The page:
Making Democracy Work: Understanding Redistricting in 2022
By Lisa Scott
For voters in New York State in 2022, redistricting is controversial, complex and changing.
Gerrymandering is the intentional distortion of political constituencies to give advantage to one party. For decades in most states, the majority party in the state legislature drew maps for congressional and state legislature districts that would cement that party’s power for 10 years (until the next census). Nationally, gerrymandering has been criticized for disenfranchising many voters and fueling deeper polarization.
In New York State, voters approved a constitution in 2014 amendment that established an independent redistricting commission beginning with the 2020 census. This amendment was billed as a way to create equitable districts for the Congress, Senate, and State Assembly, keeping communities together and representation in minority areas to give everyone a fairer voice through their elected representatives. At the time, good government groups were divided on the wording of the amendment and its potential effect…either a “step in the right direction” or a “bogus reform”.
In 2021, the newly formed NYS Independent Redistricting Commission (IRC) traveled throughout New York State to hold numerous public hearings to gather input on the map lines the commission would draw. Unfortunately, the IRC was split equally along partisan lines, and Republican and Democratic commissioners each submitted their own maps to the state legislature and were unable to submit the single plan required by the amendment. .
This failure of the IRC has returned the mapping of districts to the hands of the legislature (both the senate and the assembly have Democratic supermajorities) and the final constituency lines of the legislature in 2022 have resulted in more districts with strong Democratic-leaning voters. The Republicans then filed a lawsuit in Steuben County (upstate New York) that threw the 2022 NYS election calendar into potential chaos as it moved through the justice system.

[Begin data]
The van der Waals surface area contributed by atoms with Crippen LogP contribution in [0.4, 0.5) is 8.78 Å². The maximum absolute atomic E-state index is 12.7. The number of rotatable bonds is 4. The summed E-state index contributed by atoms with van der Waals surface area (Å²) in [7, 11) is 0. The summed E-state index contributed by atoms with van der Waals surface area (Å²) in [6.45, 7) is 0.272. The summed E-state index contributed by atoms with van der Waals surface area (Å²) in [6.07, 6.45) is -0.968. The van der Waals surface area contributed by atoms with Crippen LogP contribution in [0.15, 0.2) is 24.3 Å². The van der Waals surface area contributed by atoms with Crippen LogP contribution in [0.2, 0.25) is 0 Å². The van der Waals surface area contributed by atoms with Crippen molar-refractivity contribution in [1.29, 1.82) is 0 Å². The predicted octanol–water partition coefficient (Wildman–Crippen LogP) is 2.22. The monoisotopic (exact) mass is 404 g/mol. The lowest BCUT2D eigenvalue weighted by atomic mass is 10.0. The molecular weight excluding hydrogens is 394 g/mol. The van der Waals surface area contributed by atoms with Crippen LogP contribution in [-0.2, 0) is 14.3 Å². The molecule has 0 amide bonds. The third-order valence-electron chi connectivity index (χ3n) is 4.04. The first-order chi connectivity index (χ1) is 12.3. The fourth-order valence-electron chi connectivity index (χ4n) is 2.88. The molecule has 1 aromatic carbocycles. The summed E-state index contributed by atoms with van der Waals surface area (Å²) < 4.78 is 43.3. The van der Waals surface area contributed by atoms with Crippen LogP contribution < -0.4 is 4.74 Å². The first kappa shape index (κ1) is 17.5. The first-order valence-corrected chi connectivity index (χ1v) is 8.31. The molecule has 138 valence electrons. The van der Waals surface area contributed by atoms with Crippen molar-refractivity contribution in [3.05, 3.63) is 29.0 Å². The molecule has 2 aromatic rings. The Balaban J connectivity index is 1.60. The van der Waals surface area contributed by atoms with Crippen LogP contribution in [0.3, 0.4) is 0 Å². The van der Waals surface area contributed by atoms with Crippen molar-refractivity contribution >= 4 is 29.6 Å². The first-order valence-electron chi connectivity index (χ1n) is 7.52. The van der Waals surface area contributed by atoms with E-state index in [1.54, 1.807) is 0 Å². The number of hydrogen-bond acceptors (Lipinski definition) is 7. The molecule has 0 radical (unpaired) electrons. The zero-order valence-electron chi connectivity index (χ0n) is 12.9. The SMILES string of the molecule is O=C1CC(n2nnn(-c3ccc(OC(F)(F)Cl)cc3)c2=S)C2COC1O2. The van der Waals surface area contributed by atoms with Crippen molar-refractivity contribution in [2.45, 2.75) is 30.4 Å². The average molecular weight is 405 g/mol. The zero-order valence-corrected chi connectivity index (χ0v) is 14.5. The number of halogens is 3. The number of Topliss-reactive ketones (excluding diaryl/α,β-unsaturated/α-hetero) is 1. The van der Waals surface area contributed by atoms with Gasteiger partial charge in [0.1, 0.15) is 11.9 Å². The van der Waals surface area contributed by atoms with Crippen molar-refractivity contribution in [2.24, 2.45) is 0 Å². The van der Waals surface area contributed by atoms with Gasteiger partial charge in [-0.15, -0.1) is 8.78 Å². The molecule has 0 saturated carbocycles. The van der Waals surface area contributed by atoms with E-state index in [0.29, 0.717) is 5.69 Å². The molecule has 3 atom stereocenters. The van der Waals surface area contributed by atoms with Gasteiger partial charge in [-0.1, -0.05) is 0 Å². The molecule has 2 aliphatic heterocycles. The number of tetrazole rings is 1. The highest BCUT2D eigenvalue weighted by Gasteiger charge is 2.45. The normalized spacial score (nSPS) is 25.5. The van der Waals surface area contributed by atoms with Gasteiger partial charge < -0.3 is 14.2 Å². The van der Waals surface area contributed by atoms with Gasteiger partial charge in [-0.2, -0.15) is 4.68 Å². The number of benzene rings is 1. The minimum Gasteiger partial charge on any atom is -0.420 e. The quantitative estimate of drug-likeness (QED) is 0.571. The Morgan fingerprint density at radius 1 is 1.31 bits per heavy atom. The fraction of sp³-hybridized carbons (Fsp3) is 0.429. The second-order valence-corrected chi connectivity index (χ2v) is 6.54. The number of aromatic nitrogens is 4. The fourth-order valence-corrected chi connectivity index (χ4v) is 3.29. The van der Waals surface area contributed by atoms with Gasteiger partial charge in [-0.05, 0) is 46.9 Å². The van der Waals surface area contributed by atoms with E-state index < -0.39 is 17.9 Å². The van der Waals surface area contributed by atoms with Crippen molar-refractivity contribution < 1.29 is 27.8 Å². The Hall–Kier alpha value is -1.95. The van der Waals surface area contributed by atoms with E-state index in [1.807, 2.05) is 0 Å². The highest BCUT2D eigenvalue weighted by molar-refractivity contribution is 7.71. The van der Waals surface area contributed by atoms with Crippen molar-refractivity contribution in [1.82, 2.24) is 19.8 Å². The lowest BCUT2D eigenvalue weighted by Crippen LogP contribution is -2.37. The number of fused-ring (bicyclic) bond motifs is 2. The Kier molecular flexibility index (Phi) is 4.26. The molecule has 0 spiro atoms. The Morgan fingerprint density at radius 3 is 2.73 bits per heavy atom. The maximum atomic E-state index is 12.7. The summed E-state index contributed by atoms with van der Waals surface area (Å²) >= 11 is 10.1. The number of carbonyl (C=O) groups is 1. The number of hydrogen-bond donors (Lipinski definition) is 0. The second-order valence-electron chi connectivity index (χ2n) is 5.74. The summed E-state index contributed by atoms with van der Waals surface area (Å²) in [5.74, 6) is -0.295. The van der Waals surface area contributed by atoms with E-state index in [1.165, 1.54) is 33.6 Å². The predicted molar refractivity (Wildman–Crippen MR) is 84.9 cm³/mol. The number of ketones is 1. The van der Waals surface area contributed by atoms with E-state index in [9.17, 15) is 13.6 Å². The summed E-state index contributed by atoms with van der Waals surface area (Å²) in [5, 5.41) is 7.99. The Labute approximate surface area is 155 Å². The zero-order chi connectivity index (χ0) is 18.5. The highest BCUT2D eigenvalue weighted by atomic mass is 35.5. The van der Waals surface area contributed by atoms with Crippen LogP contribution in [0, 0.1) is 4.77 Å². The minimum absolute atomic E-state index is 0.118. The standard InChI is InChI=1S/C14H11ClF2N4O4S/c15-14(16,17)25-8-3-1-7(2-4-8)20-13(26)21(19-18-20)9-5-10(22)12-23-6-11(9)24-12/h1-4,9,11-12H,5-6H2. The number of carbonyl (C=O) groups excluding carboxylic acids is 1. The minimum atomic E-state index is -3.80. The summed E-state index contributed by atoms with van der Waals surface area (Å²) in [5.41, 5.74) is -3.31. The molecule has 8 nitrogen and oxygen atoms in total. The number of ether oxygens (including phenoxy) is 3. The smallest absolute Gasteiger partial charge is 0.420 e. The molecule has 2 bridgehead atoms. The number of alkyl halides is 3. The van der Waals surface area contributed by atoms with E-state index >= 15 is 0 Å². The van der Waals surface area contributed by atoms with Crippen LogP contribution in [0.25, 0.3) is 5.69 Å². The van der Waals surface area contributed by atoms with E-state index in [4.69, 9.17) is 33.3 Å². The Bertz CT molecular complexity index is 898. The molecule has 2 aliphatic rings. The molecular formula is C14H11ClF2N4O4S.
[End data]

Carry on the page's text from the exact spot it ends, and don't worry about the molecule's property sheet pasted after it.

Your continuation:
A judge has ruled to allow this year’s maps/elections to go ahead as scheduled, but if the Republicans win the lawsuit, it looks like there will be a new election for the NYS Senate and Assembly in 2023 with new district maps. This would result in state legislative elections in three consecutive years – 2022, 2023 and 2024.
There has been concern and controversy over the Congress Lines in Suffolk (CD 1, 2 and 3) the boundaries of which have changed significantly. Some elected legislators no longer live in their constituency, and there has been “packing” (concentration of the opposing party’s voting power in one constituency to reduce its voting power in other constituencies) and “cracking” (dilution of voting power of opposing party supporters in many neighborhoods). The cracking was most evident regarding the city of Smithtown, which is split between 3 congressional districts, and the community of Gordon Heights, which lacks the single representative they advocated in numerous public hearings in 2021.
Although the next Suffolk County legislative election will not take place until 2023, the redistricting for the SC legislature is also mired in controversy. Lawmakers from both parties did not appoint representatives to a county redistricting commission in 2021, so the Democratic majority drew maps and passed legislation to create the new districts.
Lawsuits were filed and the county executive Bellona vetoed the bill in early 2022. A new independent/bipartisan redistricting commission is expected to begin work in April 2022. Remember your current Suffolk County legislator will represent you until January 1, 2024 Once Suffolk’s legislative maps are drawn and approved, voting in the primaries and general election for these seats will take place in 2023 (not this year).
The bottom line for Suffolk County voters? Find your new Congressional and State Assembly and Senate districts at https://newyork.redistrictingandyou.org. Voting in your new district takes effect with the 2022 primaries and general elections. However, your current representative in Congress and the state legislature will represent you until January 1, 2023.
As you can see, the redistricting after the 2020 census has become controversial, complex and changing. Today’s “rules” can be overridden by court decisions. Dates may change. Neighborhoods can be redesigned. Or nothing will change until 2030!
Lisa Scott is president of the League of Women Voters of Suffolk County, a nonprofit, nonpartisan organization that promotes informed and active citizen participation in government and influences public policy through education and advocacy. For more information, visit https://my.lwv.org/new-york/suffolk-county or call 631-862-6860.